Our day started in the quiet valley of Olympos, woken up not for the first time by a rooster crowing, but without the normal call to prayer that sounds just before dawn. Here, among the treehouses and next to the beach, there are no mosques within earshot. Just many tired backpackers, sleeping in after a night at the bar or playing backgammon with friends.
We rolled over, snuck in a few minutes of extra sleep, braved a not-so-warm shower and feasted on a deluxe breakfast omelette. Three coffees each down the hatch and it was time to pedal again. We’d just gotten into the groove when we heard a shout behind us and then watched another cyclist swerve round us and screech to a stop.
“Can I take your picture?” he asked.
This was Paddy, an Englishman who’d been on the road on and off for the past seven years, working his way around Europe and Morocco on farms. Now he was on his way to Prague to try his hand at a “real job” again – doing some web design work while spending time with friends in the city.
We chattered all the way to the top of the hill, a nice distraction from the very hard work getting out of Olympos and into the next big town, Kumluca. Paddy was 33, had given it all up – job, house, posessions – some years ago, got on his bike for a 5-week trip to Denmark and never looked back. Well, it’s nice to know we’re not the only crazy ones out there! Although Paddy’s cycling regime was a bit tougher than ours; he was hoping for at least 100km today and had done as much as 240km in one day. Pure insanity for us but he took it in his stride. Just put the music on, headphones in and away you go, he said. It seemed to work for him.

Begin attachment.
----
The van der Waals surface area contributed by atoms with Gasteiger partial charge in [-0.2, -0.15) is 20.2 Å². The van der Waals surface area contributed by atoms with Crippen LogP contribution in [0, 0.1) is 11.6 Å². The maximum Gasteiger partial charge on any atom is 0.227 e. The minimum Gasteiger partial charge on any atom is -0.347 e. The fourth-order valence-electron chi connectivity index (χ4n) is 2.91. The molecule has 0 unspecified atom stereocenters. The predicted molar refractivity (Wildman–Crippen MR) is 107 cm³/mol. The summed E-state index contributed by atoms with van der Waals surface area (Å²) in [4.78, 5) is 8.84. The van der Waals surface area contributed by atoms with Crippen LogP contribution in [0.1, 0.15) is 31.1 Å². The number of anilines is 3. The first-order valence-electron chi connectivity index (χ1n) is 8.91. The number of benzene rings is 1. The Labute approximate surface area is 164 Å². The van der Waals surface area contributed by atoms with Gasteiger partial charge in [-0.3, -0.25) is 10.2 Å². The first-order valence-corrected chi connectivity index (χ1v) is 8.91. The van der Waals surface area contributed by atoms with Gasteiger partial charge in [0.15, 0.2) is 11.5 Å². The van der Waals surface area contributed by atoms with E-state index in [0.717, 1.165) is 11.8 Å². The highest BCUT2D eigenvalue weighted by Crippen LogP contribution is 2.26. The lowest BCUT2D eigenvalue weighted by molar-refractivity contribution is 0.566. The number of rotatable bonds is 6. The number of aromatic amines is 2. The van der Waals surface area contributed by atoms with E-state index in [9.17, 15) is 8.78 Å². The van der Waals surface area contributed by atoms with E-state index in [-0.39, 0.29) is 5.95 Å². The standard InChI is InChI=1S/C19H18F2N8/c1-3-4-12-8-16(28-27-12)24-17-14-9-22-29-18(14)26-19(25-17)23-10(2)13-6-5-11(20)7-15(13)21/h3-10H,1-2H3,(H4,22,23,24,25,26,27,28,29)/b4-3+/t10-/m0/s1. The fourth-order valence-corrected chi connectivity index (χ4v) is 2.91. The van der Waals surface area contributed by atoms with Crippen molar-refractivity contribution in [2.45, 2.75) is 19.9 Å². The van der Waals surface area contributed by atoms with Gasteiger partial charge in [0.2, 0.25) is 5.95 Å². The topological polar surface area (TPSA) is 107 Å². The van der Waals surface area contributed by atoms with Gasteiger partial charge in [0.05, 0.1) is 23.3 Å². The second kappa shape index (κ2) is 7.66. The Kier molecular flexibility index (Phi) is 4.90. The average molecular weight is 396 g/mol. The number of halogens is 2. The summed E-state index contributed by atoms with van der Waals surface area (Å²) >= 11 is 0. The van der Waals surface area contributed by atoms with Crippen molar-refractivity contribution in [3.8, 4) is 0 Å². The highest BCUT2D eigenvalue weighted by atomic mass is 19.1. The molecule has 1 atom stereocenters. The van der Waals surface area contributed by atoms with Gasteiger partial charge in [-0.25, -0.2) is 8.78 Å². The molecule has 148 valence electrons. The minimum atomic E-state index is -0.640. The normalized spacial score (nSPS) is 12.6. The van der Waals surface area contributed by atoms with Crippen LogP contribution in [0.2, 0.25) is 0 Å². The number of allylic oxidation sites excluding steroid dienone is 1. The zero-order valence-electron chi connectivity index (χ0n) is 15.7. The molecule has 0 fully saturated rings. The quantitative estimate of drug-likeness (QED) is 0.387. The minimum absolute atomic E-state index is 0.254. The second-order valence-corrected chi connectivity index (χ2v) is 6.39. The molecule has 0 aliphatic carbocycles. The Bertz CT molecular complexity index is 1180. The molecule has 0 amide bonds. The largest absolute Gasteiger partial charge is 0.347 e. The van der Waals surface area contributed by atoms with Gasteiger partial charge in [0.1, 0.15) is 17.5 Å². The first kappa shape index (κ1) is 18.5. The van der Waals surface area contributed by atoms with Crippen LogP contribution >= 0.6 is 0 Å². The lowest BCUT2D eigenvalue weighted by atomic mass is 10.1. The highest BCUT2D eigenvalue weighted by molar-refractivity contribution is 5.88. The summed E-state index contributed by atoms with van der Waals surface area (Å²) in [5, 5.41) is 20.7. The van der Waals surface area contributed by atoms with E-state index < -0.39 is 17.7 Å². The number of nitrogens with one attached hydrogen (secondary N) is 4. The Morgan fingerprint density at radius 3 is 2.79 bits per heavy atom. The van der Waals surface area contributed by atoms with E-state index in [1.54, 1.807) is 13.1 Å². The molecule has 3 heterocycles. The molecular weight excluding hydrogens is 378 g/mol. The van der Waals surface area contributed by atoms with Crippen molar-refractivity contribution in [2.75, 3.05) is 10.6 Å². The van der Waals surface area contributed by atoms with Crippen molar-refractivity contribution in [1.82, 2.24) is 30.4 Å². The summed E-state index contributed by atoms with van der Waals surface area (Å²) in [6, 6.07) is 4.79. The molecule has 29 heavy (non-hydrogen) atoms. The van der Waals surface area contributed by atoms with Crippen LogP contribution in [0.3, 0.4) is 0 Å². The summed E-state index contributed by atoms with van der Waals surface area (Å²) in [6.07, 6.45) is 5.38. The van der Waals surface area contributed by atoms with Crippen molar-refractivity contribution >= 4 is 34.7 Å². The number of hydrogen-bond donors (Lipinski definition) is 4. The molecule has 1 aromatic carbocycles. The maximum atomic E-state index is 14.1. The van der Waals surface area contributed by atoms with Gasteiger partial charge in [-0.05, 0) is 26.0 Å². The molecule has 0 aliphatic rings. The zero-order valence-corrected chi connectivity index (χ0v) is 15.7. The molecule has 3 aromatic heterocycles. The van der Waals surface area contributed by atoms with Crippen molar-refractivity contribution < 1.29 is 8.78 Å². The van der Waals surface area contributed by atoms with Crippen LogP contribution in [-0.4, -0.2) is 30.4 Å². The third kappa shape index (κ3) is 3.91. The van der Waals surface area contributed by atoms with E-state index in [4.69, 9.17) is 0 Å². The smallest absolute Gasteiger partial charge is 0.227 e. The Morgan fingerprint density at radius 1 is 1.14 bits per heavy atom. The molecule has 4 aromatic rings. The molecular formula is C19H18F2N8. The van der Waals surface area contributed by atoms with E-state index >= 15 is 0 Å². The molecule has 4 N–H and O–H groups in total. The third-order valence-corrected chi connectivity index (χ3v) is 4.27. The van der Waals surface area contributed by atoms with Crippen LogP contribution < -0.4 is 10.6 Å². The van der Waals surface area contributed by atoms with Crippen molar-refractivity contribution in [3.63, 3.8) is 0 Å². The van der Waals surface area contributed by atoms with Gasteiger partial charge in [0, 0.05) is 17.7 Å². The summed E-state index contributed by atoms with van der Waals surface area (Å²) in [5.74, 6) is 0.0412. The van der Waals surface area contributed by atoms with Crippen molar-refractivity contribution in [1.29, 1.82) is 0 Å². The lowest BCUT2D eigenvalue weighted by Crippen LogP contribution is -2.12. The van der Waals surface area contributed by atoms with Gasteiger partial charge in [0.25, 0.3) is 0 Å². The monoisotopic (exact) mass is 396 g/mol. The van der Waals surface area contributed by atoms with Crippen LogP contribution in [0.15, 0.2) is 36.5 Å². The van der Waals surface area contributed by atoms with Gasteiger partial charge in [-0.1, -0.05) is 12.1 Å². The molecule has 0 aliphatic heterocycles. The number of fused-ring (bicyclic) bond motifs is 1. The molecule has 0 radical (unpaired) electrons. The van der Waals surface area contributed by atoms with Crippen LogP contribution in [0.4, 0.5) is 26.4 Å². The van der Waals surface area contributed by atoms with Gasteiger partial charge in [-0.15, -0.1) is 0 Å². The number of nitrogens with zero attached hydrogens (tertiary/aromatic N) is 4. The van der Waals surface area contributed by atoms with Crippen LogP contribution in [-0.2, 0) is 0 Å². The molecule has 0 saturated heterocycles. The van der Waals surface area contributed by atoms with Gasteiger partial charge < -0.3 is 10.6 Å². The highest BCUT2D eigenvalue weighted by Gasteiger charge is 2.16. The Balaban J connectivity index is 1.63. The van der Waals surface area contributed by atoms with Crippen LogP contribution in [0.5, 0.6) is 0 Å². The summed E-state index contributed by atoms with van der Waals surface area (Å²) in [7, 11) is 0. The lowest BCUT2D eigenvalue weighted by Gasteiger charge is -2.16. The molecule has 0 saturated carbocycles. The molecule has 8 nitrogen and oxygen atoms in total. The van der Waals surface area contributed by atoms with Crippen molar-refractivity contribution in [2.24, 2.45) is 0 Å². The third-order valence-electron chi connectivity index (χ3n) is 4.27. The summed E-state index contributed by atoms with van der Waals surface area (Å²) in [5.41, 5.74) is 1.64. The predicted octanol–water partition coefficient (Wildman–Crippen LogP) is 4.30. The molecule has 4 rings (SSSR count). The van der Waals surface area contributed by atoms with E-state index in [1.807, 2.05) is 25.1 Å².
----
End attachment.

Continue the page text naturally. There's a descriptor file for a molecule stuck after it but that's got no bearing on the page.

In Kumluca we went our separate ways, though we promised to stay in touch and who knows, if Paddy fulfills his dream of getting on the bike for a “big trip” round the world in the summer we may meet up again before long, perhaps somewhere in China.
Our afternoon was filled with boring tasks. A run to the bank to pay the money for Friedel’s bike part, which should hopefully arrive in Antalya in a couple days. Grocery shopping. Lunch.
Finally, late in the day, we started towards the small and twisty mountain road that will take us back to the city, through rural farm land. Before we even got 5km up the road, though, we were stopped twice by locals who insisted it was too far, too hard, too steep. Not on bicycles. Where would we stay? Our tent. What would we eat? Pasta and coffee. You can cook hot food? Yes.
General amazement and much nodding followed.
After our interrogators were satisfied we were set free, working our way around only a few curves before we stopped for the day, saving our energy for a push to the top in the morning.